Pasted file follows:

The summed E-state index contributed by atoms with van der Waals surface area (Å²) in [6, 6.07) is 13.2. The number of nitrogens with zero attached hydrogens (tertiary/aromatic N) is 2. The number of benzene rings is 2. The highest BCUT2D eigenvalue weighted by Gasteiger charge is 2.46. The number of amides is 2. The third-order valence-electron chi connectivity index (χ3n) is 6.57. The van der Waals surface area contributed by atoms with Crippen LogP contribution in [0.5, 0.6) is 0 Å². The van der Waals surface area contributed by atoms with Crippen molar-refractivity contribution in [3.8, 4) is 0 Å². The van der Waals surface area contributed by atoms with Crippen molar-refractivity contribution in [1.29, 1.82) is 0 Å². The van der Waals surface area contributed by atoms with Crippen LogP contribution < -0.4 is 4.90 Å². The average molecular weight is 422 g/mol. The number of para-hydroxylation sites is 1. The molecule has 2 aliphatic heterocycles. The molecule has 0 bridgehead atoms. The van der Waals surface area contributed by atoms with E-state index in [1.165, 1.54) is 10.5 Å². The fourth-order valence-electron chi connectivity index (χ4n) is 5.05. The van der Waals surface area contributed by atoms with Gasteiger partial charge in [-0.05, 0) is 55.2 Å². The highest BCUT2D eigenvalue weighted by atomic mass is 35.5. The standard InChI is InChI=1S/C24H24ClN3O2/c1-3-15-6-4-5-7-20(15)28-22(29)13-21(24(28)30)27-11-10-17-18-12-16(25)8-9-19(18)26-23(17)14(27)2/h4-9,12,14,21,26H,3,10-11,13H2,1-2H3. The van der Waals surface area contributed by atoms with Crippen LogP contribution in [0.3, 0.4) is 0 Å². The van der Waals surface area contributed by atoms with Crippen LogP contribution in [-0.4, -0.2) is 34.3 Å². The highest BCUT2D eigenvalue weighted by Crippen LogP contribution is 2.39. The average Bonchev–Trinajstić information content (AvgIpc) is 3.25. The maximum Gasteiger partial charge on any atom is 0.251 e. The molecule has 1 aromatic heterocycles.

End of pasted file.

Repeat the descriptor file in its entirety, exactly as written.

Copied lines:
The summed E-state index contributed by atoms with van der Waals surface area (Å²) in [6, 6.07) is 13.2. The number of nitrogens with zero attached hydrogens (tertiary/aromatic N) is 2. The number of benzene rings is 2. The highest BCUT2D eigenvalue weighted by Gasteiger charge is 2.46. The number of amides is 2. The third-order valence-electron chi connectivity index (χ3n) is 6.57. The van der Waals surface area contributed by atoms with Crippen LogP contribution in [0.5, 0.6) is 0 Å². The van der Waals surface area contributed by atoms with Crippen molar-refractivity contribution in [3.8, 4) is 0 Å². The van der Waals surface area contributed by atoms with Crippen molar-refractivity contribution in [1.29, 1.82) is 0 Å². The van der Waals surface area contributed by atoms with Crippen LogP contribution < -0.4 is 4.90 Å². The average molecular weight is 422 g/mol. The number of para-hydroxylation sites is 1. The molecule has 2 aliphatic heterocycles. The molecule has 0 bridgehead atoms. The van der Waals surface area contributed by atoms with E-state index in [1.165, 1.54) is 10.5 Å². The fourth-order valence-electron chi connectivity index (χ4n) is 5.05. The van der Waals surface area contributed by atoms with Gasteiger partial charge in [-0.05, 0) is 55.2 Å². The highest BCUT2D eigenvalue weighted by atomic mass is 35.5. The standard InChI is InChI=1S/C24H24ClN3O2/c1-3-15-6-4-5-7-20(15)28-22(29)13-21(24(28)30)27-11-10-17-18-12-16(25)8-9-19(18)26-23(17)14(27)2/h4-9,12,14,21,26H,3,10-11,13H2,1-2H3. The van der Waals surface area contributed by atoms with Crippen LogP contribution in [0.3, 0.4) is 0 Å². The van der Waals surface area contributed by atoms with Crippen LogP contribution in [-0.4, -0.2) is 34.3 Å². The highest BCUT2D eigenvalue weighted by Crippen LogP contribution is 2.39. The average Bonchev–Trinajstić information content (AvgIpc) is 3.25. The maximum Gasteiger partial charge on any atom is 0.251 e. The molecule has 1 aromatic heterocycles.